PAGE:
Language and Communication
1. Nature and Development of Language
2. Structure of Language
3. Language and Culture
4. Nonverbal Communication
Nature and Development of Language
•Nature of Language-a symbolic system of
sounds that when put together a certain way
convey meaning.
•Some words have totally arbitrary meaning.
–*i.e. Cow-doesn't have anything to do with fourfooted animal that gives milk.
Diversity of Language
•Linguists estimate that approximately 6,000
discrete languages exist.
•Examples:
– Indo-European 150 languages.
–Amerind over 600 languages
Indo-European
Amerind
CommunicationHuman vs. Non-human
•Open and Closed Systems
–Open system-humans can put different sounds
together to make new meanings. Infinite amount
of messages.
–Closed system-when an animal cannot combine
elements of two or more calls in order to develop
a new call.
•Displacement
–human characteristic to convey information
about a thing or event that is not immediately
present.
Teaching non-human primates sign
language.
• Chimpanzees
– http://www.cwu.edu/~cwuchci/bios/main_bio.
htm
• Gorillas
– http://www.koko.org/friends/index.html
• Also, bonobos (pygmy chimps) computer
communication skills.
– http://www.gsu.edu/~wwwlrc/biographies/pbp
z.html
Development of Language
•Early Hypotheses– Egyptian pharaoh reared two infants without letting them hear
any voices, figured they would speak original language.
–King James IV of Scotland tried the same thing and said thy
spoke hebrew-go along with biblical scholars.
–Swedish philospher of 17th century believed otherwise. In the
Garden of Eden-God spoke Swedish, Adam and Eve spke
Danish, and the serpent spoke French.
Development of Language
•Scientific hypotheses–Human language requires that the larynx be
farther down in the throat than other primates.
–Archaeologically this is hard to preserve, muscle
and cartilidge.
–Broca's area of the brain-sets speech aparatus in
motion.
Evolution of speech
•Very gradual, but probably came with H.
Erectus (ca. 1mya) for several reasons.
–position of larynx assoc with flexion at base of
skull, skull with flat base assoc with high larynx
as in primates.
•Australopithecus-flat base, H. habilis not
enough evidence, H. erectus some flexion,
Archaic H. sapiens full flexion.
Structure of Language
•Building blocks of language-phonology and
grammar.
•Phonology-sounds of a language, individual sounds
are called phonemes.
•Grammar-rules unique to each language. Governed
by two aspects: Morphology and Syntax.
–Morphology-the combination of phonemes to form
meaningful units. These units are morphemes-the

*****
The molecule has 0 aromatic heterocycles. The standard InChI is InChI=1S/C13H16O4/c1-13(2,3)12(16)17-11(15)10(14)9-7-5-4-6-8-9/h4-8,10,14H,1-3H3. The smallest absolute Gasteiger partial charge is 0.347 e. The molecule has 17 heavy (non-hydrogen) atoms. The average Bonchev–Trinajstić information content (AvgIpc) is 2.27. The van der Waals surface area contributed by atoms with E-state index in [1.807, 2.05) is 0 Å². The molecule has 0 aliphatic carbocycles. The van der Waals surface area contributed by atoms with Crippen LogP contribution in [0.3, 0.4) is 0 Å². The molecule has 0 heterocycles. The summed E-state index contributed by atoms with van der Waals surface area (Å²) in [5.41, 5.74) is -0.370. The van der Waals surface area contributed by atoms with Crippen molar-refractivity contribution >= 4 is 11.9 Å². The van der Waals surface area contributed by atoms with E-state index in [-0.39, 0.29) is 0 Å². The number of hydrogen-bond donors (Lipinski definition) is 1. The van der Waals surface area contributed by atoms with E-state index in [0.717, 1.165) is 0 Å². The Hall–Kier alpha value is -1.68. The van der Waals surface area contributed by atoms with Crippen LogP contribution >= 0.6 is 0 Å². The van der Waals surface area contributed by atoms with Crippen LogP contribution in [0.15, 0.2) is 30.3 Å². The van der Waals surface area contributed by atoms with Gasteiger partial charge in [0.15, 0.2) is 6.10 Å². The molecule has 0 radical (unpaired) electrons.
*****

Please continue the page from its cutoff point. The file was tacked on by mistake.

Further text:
smallest units of speech that convey meaning.
–Syntax-the principles guiding how these words are
arranged into phrases and sentences.
Language and Culture
•Culture influences language-particularly with
vocabularly, any language will emphasize important
words.
•Language influences culture-or even determines a
culture, actually shapes our thoughts and perceptions.
–Sapir-Whorf Hypothesis
•Sociolinguistics
–The study of how people speak to one another in any given
society. The relationship between language and social
structure.
–Diglossia
–Dialects
Nonverbal Communication
•Hand Gestures-we use them everyday, gesturing
while we're talking or pointing. Some are crosscultural, others are not- such as OK symbol.
•Eye Contact-varies from culture to culture.
U.S./Japan/Arabic groups
•Touching-Some cultures are high-touch, while
others are low-touch. High-touch=E. Europeans,
Jews, and Arabs. Low-touch=N. Europeans such as
Germans and Scandinavians.
American Gestures
• COMMON GESTURES
– Americans are a not touch (touch/not touch)oriented.
– In normal social situations, Americans generally stand
about 30 inches apart from one another, which is also
considered their personal "comfort zone."
– At sporting events or the theater, Americans usually
slide into a crowded aisle while facing forward
(forward/the people).
RIGHT, WRONG, OR RUDE
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Handshake - Although generally adopted around the world. Southeast Asians press
together; Japanese bow; Middle Easterners and many Asians favor a gently grip.
DIRECT EYE CONTACT - Asians, Puerto Ricans, West Indians, African American,
Native Americans considered it to be rude, or disrespectful, or intimidating, or may
indicate sexual overtones.
WAVING - "No" to most Europeans. Europeans raise the arm and "Bob" the hand up
and down at the wrist."
BECKONING - Europeans and Asians raise the arm, palm facing down, and make a
scratching motion with fingers. In Australia and in Indonesia, curling the index finger is
used for beckoning animals.
"V" FOR VICTORY--In England, palm facing inward toward the face is an obscene
gesture.
THE O.K GESTURE--In France it means zero. In Japan it means money or coins. In
Brazil, Germany, and the former USSR., it is obscene gesture.
THUMBS UP --Also used for hitch-hiking in American. In Nigeria a rude gesture. In
Australia, if pumped up and down is an obscene gesture. In Germany and Japan, the
signal for "one."
WHISTLING--Throughout Europe, whistling at public events is a signal of disapproval,
even derision.
NODDING AND SHAKING HEAD--Opposite meaning in Bulgaria, parts of Greece,
Yugoslavia, Turkey, Iran, and Bengal.
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Language and Communication